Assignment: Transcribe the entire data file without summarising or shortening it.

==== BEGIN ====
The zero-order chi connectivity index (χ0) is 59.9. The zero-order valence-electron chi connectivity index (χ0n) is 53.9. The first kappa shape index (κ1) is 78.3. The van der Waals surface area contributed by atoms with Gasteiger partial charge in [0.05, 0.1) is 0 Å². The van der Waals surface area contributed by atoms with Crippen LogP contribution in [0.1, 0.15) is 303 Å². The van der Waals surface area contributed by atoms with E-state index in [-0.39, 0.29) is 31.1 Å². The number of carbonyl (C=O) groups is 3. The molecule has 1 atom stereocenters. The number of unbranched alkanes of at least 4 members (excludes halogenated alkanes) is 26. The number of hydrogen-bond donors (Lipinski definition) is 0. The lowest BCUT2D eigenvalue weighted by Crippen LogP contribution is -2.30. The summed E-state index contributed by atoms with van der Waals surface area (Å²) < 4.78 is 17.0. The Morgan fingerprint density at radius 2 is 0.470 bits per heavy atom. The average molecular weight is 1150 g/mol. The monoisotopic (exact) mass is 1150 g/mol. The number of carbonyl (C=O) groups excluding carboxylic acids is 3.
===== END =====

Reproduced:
The zero-order chi connectivity index (χ0) is 59.9. The zero-order valence-electron chi connectivity index (χ0n) is 53.9. The first kappa shape index (κ1) is 78.3. The van der Waals surface area contributed by atoms with Gasteiger partial charge in [0.05, 0.1) is 0 Å². The van der Waals surface area contributed by atoms with Crippen LogP contribution in [0.1, 0.15) is 303 Å². The van der Waals surface area contributed by atoms with E-state index in [-0.39, 0.29) is 31.1 Å². The number of carbonyl (C=O) groups is 3. The molecule has 1 atom stereocenters. The number of unbranched alkanes of at least 4 members (excludes halogenated alkanes) is 26. The number of hydrogen-bond donors (Lipinski definition) is 0. The lowest BCUT2D eigenvalue weighted by Crippen LogP contribution is -2.30. The summed E-state index contributed by atoms with van der Waals surface area (Å²) < 4.78 is 17.0. The Morgan fingerprint density at radius 2 is 0.470 bits per heavy atom. The average molecular weight is 1150 g/mol. The monoisotopic (exact) mass is 1150 g/mol. The number of carbonyl (C=O) groups excluding carboxylic acids is 3.